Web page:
John Armstrong, owner of the Canandaigua Southern, invented the reverted loop. The purpose of the reverted loop is to provide out of sight staging and turn a train in a minimum amount of space. The reverted loop is underneath something else on the layout that is visible. It also extends the main line partially around an end loop to have the advantage of an additional length of main line – something modelers can never have enough of.
It became apparent to John that he needed coupling on curves because one of the objectives was to have passenger trains switching. Trains would come in from two directions, from the Erie and the New York Central connections. Then the consolidator to go to Pittsburgh would be broken up and come back from the other direction. John has always enjoyed this passenger train switching.
It was also clear to John that the throat of the passenger station was going to be on a curve. This was concerning for him as he continued building the railroad. One issue arose concerned a good number of his passenger trains switching in on curves. At the east end of the Cattaraugus Depot, a train is coming in where an uncoupling needs to be made at the clearance point, so he placed a portable magnetic ramp.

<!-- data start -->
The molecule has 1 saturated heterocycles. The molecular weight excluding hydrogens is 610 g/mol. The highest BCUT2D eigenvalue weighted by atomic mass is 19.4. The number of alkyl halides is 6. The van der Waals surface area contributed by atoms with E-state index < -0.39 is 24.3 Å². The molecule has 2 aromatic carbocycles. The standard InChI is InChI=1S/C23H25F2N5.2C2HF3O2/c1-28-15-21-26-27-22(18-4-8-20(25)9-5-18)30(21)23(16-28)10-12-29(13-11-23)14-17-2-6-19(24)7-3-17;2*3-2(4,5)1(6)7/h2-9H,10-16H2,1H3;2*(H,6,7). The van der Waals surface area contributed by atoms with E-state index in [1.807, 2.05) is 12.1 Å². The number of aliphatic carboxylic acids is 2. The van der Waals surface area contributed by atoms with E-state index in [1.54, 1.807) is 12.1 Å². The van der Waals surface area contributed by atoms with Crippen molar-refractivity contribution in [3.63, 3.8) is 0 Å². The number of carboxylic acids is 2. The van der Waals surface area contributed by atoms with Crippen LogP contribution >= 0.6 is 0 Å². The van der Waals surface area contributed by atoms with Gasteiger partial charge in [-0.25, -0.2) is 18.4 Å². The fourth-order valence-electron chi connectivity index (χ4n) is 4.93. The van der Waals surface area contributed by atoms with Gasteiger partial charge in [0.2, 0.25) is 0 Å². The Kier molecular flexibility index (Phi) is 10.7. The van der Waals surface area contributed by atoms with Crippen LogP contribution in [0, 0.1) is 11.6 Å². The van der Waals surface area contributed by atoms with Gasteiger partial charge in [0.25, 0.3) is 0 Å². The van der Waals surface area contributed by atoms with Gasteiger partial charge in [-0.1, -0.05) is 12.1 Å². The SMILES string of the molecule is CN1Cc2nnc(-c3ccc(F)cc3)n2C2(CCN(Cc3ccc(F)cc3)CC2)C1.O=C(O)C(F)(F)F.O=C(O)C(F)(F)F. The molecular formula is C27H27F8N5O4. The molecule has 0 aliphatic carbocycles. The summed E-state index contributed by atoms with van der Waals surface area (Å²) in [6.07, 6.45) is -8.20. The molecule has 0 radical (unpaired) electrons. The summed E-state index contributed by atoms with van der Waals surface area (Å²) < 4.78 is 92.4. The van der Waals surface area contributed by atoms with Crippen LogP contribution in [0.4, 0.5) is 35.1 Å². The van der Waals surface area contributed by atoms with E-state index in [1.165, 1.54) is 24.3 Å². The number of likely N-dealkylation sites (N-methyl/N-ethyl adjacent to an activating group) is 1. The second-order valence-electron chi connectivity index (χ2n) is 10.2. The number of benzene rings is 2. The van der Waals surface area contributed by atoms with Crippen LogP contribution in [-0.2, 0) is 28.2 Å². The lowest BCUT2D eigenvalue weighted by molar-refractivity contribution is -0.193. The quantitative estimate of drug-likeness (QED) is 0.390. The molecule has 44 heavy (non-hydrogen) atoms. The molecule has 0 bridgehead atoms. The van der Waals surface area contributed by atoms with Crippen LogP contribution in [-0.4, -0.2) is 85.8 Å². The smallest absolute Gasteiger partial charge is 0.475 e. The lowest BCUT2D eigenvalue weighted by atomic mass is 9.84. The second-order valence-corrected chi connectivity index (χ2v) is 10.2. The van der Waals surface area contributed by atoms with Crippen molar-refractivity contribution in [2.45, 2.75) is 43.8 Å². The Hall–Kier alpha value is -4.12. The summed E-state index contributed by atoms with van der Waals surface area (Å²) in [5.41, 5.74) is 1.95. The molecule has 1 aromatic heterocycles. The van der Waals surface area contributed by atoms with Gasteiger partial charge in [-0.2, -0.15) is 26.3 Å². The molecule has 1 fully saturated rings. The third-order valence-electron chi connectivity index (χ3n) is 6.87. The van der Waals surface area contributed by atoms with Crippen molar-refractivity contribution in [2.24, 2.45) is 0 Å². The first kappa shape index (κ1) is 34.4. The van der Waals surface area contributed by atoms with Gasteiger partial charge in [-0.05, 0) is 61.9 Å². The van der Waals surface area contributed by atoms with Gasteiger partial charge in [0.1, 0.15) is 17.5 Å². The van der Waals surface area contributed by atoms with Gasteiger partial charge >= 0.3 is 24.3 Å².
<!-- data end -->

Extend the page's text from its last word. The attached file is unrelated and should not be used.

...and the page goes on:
As the train comes in, the switcher will break it apart when necessary. On a curve he does this by changing the way he mounts the couplers. He uses a long shank coupler pivoted around the kingpin. Instead of being attached rigidly to the truck, the truck is left loose and free to rotate and shift with the track while remaining center on the curves. John goes on to discuss with Allen the best and worst developments in the hobby he has seen in his over 60 years of modeling.